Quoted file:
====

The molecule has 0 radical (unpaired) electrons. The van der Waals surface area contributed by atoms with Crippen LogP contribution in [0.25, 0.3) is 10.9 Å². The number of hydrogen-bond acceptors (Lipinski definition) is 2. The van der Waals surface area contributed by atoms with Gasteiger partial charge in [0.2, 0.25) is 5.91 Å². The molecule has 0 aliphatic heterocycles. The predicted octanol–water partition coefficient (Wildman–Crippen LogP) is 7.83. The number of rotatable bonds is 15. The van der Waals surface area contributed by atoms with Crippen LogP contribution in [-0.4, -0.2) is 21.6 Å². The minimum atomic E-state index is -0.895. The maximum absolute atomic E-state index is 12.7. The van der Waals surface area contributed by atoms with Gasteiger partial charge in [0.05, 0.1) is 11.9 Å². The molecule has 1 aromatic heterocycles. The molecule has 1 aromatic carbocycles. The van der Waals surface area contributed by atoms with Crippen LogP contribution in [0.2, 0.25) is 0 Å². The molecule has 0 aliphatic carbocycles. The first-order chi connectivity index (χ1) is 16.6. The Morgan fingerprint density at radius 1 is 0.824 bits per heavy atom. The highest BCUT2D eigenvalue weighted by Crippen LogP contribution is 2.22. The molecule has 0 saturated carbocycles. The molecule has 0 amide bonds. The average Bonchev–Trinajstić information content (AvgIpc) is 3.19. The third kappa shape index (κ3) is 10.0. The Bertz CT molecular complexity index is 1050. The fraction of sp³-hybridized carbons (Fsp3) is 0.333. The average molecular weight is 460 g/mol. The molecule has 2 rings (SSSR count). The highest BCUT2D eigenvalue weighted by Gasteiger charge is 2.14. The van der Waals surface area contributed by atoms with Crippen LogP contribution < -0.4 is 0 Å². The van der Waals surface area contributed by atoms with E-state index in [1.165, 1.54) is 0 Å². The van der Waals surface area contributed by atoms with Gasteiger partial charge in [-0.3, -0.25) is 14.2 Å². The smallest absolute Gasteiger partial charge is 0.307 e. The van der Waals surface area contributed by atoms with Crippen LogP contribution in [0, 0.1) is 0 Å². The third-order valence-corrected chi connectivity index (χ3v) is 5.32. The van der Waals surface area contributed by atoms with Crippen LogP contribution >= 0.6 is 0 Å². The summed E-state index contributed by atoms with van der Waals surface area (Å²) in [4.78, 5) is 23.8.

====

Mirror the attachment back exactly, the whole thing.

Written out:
The molecule has 0 radical (unpaired) electrons. The van der Waals surface area contributed by atoms with Crippen LogP contribution in [0.25, 0.3) is 10.9 Å². The number of hydrogen-bond acceptors (Lipinski definition) is 2. The van der Waals surface area contributed by atoms with Gasteiger partial charge in [0.2, 0.25) is 5.91 Å². The molecule has 0 aliphatic heterocycles. The predicted octanol–water partition coefficient (Wildman–Crippen LogP) is 7.83. The number of rotatable bonds is 15. The van der Waals surface area contributed by atoms with Crippen LogP contribution in [-0.4, -0.2) is 21.6 Å². The minimum atomic E-state index is -0.895. The maximum absolute atomic E-state index is 12.7. The van der Waals surface area contributed by atoms with Gasteiger partial charge in [0.05, 0.1) is 11.9 Å². The molecule has 1 aromatic heterocycles. The molecule has 1 aromatic carbocycles. The van der Waals surface area contributed by atoms with Crippen LogP contribution in [0.2, 0.25) is 0 Å². The molecule has 0 aliphatic carbocycles. The first-order chi connectivity index (χ1) is 16.6. The Morgan fingerprint density at radius 1 is 0.824 bits per heavy atom. The highest BCUT2D eigenvalue weighted by Crippen LogP contribution is 2.22. The molecule has 0 saturated carbocycles. The molecule has 0 amide bonds. The average Bonchev–Trinajstić information content (AvgIpc) is 3.19. The third kappa shape index (κ3) is 10.0. The Bertz CT molecular complexity index is 1050. The fraction of sp³-hybridized carbons (Fsp3) is 0.333. The average molecular weight is 460 g/mol. The molecule has 2 rings (SSSR count). The highest BCUT2D eigenvalue weighted by Gasteiger charge is 2.14. The van der Waals surface area contributed by atoms with Crippen LogP contribution < -0.4 is 0 Å². The van der Waals surface area contributed by atoms with E-state index in [1.165, 1.54) is 0 Å². The van der Waals surface area contributed by atoms with Gasteiger partial charge in [-0.3, -0.25) is 14.2 Å². The smallest absolute Gasteiger partial charge is 0.307 e. The van der Waals surface area contributed by atoms with Crippen LogP contribution in [0, 0.1) is 0 Å². The third-order valence-corrected chi connectivity index (χ3v) is 5.32. The van der Waals surface area contributed by atoms with Crippen LogP contribution >= 0.6 is 0 Å². The summed E-state index contributed by atoms with van der Waals surface area (Å²) in [4.78, 5) is 23.8.